The first series of true evaluations are complete, looking at student postings to Twitter and Disqus. I wanted to explain and clarify my process.
In thinking about the classroom use of Twitter, I considered what about Twitter posts that I find useful. Generally, quality tweets seem to have two traits:
- They expand my knowledge of an idea or interest by providing a link, photo, video, or discussion;
- They use the conventions of Twitter correctly and consistently.
The most important criterion for evaluating tweets is quality. First and foremost, a post must have quality — it must add to the conversation.
During orientation, I suggested that before you ever submit anything for evaluation — from research papers to tweets — begin by asking yourself: “what does this add to the conversation?” All scholarship can be considered an ongoing conversation: as we gain more voices, we usually gain more perspectives on the topic. Different experiences lend new points of view. This is not only how we grow, but how a discipline evolves and remains vibrant.
Therefore, I begin my evaluation in the same way: by considering what your tweets and posts add to the conversation. Do they bring a new perspective, or just rehash old ones? Do they engage the material, or just repeat it? Do they support what they say with evidence, or just give a cursory reading? Do they engage with other classmates via replies, or do they post only what they’re interested in? Do they add to the knowledge of the community, or would they rather be somewhere else?
David Silver distinguishes between “thick” tweets which contain several layers of meaning, and “thin” ones that have only one. His discussion is helpful and contains some examples.
I outline other ways to give quality to a post in Using Twitter; this article also contains examples. Some of these same strategies can also be applied to Disqus, though you might consider it more akin to a discussion forum. For more formal differences between the two systems, see Twitter v. Disqus.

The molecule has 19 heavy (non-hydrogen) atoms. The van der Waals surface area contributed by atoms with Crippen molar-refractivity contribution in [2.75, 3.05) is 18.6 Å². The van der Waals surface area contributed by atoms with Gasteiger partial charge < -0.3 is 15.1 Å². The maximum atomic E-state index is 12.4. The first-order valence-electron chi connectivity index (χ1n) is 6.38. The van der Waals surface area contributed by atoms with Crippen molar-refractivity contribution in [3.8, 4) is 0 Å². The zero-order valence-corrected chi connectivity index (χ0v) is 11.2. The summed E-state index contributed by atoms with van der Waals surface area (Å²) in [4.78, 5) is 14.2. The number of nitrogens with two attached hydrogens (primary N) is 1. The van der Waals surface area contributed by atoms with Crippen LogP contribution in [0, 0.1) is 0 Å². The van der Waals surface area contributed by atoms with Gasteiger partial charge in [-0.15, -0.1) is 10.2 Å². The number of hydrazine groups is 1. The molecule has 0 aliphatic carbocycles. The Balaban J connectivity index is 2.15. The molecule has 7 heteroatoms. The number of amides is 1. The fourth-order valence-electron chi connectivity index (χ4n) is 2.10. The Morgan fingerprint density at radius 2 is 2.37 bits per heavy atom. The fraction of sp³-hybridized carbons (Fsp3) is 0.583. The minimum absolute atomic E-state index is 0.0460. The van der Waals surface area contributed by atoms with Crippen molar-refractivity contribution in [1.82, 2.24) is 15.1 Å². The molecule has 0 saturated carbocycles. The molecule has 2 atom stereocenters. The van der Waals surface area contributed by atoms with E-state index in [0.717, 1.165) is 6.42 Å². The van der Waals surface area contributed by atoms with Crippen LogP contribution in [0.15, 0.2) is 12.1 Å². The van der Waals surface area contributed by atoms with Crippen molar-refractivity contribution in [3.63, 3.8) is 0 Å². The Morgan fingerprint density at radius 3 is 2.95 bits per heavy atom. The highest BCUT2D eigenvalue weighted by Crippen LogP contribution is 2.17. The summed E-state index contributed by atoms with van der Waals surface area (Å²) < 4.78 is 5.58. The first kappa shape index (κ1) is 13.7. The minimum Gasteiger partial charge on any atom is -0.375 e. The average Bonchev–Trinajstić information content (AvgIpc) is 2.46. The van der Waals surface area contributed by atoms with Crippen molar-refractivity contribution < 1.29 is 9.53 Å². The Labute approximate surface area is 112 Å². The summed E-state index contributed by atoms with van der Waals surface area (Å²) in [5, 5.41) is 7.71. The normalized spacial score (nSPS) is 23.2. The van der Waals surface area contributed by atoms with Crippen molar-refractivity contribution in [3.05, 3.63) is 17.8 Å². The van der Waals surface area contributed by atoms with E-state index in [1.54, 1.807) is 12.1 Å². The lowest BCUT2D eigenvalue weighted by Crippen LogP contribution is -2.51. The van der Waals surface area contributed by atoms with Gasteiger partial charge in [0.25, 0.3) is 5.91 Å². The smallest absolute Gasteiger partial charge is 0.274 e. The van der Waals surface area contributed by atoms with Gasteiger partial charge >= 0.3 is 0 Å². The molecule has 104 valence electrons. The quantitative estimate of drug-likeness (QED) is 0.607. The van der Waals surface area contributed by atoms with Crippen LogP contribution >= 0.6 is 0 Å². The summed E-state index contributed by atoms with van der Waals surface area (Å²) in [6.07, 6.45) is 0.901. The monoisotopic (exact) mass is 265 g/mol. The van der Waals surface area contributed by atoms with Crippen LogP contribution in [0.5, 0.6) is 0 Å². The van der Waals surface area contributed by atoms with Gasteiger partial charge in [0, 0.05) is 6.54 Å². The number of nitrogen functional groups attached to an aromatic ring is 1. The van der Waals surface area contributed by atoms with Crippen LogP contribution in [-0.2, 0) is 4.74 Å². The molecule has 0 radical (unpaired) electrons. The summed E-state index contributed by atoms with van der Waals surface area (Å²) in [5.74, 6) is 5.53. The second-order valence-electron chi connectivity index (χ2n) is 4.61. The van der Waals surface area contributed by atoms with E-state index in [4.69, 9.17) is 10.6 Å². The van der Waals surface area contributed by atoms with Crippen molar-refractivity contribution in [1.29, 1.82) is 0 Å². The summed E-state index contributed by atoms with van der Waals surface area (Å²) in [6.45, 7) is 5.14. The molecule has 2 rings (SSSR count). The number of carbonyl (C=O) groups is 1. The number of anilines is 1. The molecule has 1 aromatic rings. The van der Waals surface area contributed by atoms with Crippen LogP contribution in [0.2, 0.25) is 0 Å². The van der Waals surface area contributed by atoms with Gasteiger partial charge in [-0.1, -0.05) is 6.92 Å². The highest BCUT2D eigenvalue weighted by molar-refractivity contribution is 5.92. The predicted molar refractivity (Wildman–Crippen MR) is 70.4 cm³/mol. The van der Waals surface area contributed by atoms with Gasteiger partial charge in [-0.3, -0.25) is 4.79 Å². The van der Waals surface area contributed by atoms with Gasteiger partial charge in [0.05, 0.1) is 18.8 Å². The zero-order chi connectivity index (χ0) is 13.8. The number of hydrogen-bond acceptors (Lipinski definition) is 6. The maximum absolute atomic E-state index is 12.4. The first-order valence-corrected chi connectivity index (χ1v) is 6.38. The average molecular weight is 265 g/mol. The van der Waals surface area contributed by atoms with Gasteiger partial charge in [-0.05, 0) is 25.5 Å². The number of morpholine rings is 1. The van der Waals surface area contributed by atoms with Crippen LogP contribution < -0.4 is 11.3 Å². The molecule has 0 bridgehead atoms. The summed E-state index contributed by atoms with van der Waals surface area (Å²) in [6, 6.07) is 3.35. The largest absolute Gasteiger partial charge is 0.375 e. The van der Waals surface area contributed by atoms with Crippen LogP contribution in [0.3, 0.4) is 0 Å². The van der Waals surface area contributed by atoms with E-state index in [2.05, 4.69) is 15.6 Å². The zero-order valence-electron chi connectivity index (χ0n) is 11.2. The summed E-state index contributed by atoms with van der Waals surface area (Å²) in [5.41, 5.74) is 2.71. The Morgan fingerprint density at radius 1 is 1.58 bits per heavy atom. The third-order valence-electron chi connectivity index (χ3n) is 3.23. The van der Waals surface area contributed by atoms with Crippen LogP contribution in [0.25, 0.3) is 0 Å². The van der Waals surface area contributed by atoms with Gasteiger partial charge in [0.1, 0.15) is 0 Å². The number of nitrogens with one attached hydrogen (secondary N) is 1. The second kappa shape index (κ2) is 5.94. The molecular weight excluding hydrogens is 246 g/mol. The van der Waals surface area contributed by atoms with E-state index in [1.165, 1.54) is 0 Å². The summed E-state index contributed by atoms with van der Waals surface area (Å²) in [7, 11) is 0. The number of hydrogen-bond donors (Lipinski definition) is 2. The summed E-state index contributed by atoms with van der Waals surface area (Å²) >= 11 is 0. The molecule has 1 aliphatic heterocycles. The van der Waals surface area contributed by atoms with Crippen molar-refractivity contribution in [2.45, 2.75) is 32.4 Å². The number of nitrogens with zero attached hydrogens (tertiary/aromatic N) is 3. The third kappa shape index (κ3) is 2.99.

Literacy is about correctly using a medium’s language of communication.
Posts must demonstrate literacy. That is, they must use the correct grammar and mechanics, avoid typos and careless mistakes, and employ a succinct style. This is half of being literate; the other half involves using the medium in the correct way. On Twitter, be sure you use replies, mentions, and hashtags correctly; in discussions, use replies, paragraphs, and links correctly. Every medium has it’s accepted modes of use, and knowing what these are and using them correctly and consistently is evidence of literacy.
Finally, there must be a certain quantity of posts. However, quantity can never make up for quality and literacy. Yet, you must participate, so the expectation of frequency of posts depends on the community’s engagement with the material. For example, some topics, the class may not have as much to say as they do for others. Therefore, some weeks, you might tweet much less than others. As long as you are participating — i.e., have a reasonable amount of tweets compared to the rest of the class — the quantity will be fulfilled. Not tweeting or discussing (a quantity of zero) will always earn you a failing mark.
Here are examples of quality Twitter posts. Remember, the best posts are about quality and literacy. In other words they add to the conversation using the correct language of the medium. For example:
— C H R I S S ♥ (@C_Lakeesh)